What if U.S. Social Security treated caregiving as work? Leah Libresco Sargeant considers the possibilities over at Other Feminisms.
Can hedgelaying survive the 21st century? “Hedgelaying is cold, remote and expensive work – and often goes unappreciated by farmers who have decided that a fence will do the job just as well. It's not an easy career, and simply by creating a bright point in the calendar, hedgelaying competitions are helping the craft, and the craftspeople, to thrive.”
“Instead of opting to order our Christmas presents early, perhaps now is the time to reconsider America’s great shopping addiction,” Terry Nguyen suggests over at Vox. A month ago, a friend on Twitter suggested checking out thrift stores or charity shops for Christmas gifts, and I think it’s a great idea!
Speaking of Amazon—a new book by literary scholar Mark McGurl suggests that Amazon “is the most significant novelty in recent literary history,” transforming “not only how we obtain fiction but how we read and write it—and why.”
“Flowers testify to transience and the impossibility of holding on to beauty for too long, but they are also rugged emblems of resilience and avatars of eternity.”
Writing for an Endangered World, Lawrence Buell
I’m reading this one for school, and deeply appreciate the way Buell considers different aspects of embodied existence and ecological concern. He considers the work of John Muir, Jane Addams, Wendell Berry, and Gwendolyn Brooks, among others, and suggests that various urban and rural landscapes can and should be considered together, and loved and stewarded together. “The environmental imagination does not stop short at the edge of the woods.”
Walden, Henry David Thoreau
I just re-read this book, also for school. I found a couple of quotes from an essay by novelist Lauren Groff that helped to describe my first reading of Walden, and my reading this time around. Groff writes,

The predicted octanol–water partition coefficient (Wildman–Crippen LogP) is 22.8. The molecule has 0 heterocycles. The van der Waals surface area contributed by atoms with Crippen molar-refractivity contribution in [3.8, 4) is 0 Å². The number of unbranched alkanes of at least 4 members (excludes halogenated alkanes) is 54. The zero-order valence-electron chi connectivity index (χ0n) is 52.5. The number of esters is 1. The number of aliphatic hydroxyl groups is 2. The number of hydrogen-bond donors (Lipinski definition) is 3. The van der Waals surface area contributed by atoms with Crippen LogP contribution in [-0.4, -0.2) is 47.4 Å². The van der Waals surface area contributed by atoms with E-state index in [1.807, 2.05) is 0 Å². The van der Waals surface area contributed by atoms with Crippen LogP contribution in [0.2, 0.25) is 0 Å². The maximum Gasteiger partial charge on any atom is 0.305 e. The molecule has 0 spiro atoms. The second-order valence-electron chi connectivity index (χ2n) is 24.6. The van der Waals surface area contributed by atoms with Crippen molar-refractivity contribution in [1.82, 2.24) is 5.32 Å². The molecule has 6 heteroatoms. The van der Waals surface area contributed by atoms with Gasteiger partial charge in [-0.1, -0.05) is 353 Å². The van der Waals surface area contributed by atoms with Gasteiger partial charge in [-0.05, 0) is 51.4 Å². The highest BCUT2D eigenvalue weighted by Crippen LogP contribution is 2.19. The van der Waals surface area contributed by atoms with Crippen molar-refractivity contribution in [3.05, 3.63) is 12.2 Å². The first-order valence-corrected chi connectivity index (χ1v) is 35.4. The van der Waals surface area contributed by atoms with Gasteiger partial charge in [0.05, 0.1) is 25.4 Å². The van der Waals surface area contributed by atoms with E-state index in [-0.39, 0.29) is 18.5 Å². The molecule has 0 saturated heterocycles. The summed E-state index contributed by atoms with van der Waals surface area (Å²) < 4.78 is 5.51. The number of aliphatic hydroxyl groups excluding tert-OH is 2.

“I remembered the book as an early piece of performance art, an elaborately crafted lie, because while Thoreau was imagining himself rusticated, his mother still did his laundry for him and many nights he showed up at Emerson’s house to eat a far finer supper than the unleavened bread and beans in his cabin that he made so much of in his book.”
But when reencountering the book, Groff says, she found that “this book that first takes the form of a harangue becomes, through each chapter pushing ever deeper into the experience of inhabiting this particular place in time, an exquisite song of praise. … Walden Pond is like all other ponds in that objectively little about it makes this pond stand out from all the rest of New England ponds; and yet under Thoreau’s loving attention, Walden becomes only and miraculously itself.”
Made this coffee cake with the girls last weekend, and everybody devoured it.
My husband added shredded beetroot to his potato pancakes a couple weeks ago, and they were delicious! Approximate recipe here. Delicious with sautéed vegetables and a runny egg on top.
The improv principle of “yes, and” helps family members connect with loved ones with dementia, Ira Glass shares on “This American Life.”
One year ago: Why we need gentleness
Two years ago: The consequences of living “debt-free”